The Rift Walker (Vampire Empire, Book 2) by Clay and Susan Griffith, read by James Marsters for Buzzy Multimedia (review copy) — I reviewed this book on its release day, but I’ll reproduce it here: Also available in MP3-CD, The Rift Walker, book two after The Greyfriar in Clay and Susan Griffith’s Vampire Empire trilogy,is a worthy successor in story, narration and production for the Audie-nominated The Greyfriar. As in the first book, James Marsters as a cast of vampires could not be more perfect, and here the production is if anything even cleaner and more crisp. (The only nit-pick narration-wise is the, er, unfortunate pronunciation of “chasm” with a soft “ch”. It had me looking for dictionary entries which favored that pronunciation and… coming up empty.) Story wise, the Griffiths have some intricate political knots to tie and untie and some delicate plot points to navigate between the introductions and other instigations of book one, and the resolutions and other conclusions of book three, The Kingmakers (published in print and ebook last year by Pyr and, in January next year, to come to audio from Marsters and Buzzy Multimedia as well). While the summary (below) handles the plot setup quite well, I did want to say a few non-spoilery words about book two.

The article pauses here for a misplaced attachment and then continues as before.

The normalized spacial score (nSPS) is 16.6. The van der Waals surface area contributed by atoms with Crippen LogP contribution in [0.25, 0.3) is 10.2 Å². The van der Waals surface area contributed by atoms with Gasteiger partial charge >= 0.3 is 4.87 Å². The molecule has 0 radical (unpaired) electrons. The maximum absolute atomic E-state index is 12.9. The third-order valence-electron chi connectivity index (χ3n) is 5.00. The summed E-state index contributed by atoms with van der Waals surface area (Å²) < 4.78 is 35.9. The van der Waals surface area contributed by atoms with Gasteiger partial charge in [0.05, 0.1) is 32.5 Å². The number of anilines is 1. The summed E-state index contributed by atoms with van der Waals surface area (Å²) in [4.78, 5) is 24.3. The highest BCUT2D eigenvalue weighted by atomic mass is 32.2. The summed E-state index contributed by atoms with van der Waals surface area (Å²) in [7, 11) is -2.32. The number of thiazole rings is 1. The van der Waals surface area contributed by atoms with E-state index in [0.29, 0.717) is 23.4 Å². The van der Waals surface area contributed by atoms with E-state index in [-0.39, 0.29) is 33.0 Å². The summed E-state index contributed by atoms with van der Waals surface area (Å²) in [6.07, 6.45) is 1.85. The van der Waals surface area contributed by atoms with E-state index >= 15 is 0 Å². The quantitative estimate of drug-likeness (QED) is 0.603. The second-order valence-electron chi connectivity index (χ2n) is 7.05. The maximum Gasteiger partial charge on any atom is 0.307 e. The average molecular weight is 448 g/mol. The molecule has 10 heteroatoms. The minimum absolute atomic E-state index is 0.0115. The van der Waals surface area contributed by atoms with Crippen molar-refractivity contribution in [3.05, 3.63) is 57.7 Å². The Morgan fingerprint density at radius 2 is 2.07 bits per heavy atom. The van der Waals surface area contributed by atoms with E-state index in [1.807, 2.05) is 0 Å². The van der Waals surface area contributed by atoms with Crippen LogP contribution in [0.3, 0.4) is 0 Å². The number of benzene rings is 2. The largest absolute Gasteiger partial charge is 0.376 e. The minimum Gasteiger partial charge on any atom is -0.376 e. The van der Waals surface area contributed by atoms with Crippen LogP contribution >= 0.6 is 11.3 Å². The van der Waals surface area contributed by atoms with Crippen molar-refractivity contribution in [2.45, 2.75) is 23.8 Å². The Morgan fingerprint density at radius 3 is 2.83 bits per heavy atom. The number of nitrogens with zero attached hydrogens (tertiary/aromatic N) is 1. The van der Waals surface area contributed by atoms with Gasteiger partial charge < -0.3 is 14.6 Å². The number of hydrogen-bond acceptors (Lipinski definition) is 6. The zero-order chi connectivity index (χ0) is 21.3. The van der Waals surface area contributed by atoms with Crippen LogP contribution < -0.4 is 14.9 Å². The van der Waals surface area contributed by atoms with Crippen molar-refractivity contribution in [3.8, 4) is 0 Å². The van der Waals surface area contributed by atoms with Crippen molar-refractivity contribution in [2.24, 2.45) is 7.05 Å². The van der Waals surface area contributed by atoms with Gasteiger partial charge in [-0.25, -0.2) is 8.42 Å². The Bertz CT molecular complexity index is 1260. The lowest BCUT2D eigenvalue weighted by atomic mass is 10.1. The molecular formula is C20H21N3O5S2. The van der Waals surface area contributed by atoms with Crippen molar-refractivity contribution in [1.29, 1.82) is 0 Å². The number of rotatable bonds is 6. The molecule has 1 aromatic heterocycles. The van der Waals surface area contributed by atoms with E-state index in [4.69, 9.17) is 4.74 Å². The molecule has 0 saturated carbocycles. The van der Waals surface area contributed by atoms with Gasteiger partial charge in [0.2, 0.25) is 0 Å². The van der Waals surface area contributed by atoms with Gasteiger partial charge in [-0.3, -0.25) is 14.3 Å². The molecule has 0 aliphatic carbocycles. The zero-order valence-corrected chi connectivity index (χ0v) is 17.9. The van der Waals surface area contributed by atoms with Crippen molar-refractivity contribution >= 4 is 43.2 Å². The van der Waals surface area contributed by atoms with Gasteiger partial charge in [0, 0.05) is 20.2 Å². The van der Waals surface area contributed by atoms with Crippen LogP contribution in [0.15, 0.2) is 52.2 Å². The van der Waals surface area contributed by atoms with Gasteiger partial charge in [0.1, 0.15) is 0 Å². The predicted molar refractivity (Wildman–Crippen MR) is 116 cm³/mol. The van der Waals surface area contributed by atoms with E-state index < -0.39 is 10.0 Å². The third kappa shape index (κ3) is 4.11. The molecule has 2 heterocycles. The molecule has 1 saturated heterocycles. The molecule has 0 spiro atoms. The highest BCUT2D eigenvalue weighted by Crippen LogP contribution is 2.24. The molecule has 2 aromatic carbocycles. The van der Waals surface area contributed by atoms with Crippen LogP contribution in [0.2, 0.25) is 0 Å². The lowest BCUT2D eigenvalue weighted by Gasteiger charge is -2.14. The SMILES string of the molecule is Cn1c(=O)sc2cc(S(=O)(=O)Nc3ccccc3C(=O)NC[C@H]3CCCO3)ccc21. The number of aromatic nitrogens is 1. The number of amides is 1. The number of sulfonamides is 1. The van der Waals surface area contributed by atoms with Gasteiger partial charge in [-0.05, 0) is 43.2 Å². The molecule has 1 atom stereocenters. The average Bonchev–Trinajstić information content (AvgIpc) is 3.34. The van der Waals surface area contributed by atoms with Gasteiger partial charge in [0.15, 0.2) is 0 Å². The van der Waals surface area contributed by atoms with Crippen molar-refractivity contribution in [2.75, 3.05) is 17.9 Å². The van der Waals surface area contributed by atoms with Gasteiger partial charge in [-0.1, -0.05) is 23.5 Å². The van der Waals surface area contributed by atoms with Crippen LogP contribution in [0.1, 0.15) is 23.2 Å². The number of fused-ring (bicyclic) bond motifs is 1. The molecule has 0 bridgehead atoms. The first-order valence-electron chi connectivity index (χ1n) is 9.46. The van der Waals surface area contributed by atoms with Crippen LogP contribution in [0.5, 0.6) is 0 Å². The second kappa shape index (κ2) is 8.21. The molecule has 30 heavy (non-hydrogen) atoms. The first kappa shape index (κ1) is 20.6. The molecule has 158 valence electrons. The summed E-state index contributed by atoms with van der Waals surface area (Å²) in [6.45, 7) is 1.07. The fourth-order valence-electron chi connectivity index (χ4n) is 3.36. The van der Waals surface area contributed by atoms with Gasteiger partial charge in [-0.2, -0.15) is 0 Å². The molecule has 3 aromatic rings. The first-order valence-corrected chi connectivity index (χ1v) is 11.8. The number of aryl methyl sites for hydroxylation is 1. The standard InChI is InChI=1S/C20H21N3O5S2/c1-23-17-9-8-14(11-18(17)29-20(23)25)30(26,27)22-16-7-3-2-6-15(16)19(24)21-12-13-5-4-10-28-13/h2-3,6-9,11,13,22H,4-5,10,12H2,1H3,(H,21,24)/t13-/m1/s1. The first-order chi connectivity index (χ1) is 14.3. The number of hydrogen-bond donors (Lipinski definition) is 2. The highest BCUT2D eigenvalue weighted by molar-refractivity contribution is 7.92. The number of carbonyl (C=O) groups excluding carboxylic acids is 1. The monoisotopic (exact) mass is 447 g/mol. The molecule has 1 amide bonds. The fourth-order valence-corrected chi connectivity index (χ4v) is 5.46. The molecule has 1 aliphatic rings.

One of the best signs that you have strong characters on your hands is when it would be very, very convenient for them to do a particular thing, react in a particular way. Under another author, the character may be easily detected as a marionette, with a heavy hand on the strings. But instead, given a bit more freedom of action, they remain true to the character that has been developed and do something that makes things more complicated and risky. There are several instances of this kind of choice in The Rift Walker, and the Griffiths handle events with a light hand. Senator Clark, the American hero of many an anti-vampire campaign, feels the most heavily handled, but never truly played against his reckless “Wild West” feel as a character. In particular, two of the more wonderful supporting characters, Colonel Anhalt and the enigmatic samurai Mamaru, clearly face at least one test of this nature: will they do what might be convenient for the plot, or will they buck against such heavy-handed direction? Both, I’m happy to say, behave as characters, not as plot devices. While I might have a few complaints about some of the plot points — Adele’s incredibly risky gambit to gain refuge in a neighboring country in particular — the book’s pace doesn’t get bogged down in the sometimes messy escalations of a middle book, and the chessboard is heavy with extended pieces in motion as the book concludes, setting up the conclusion, whatever it is that may come.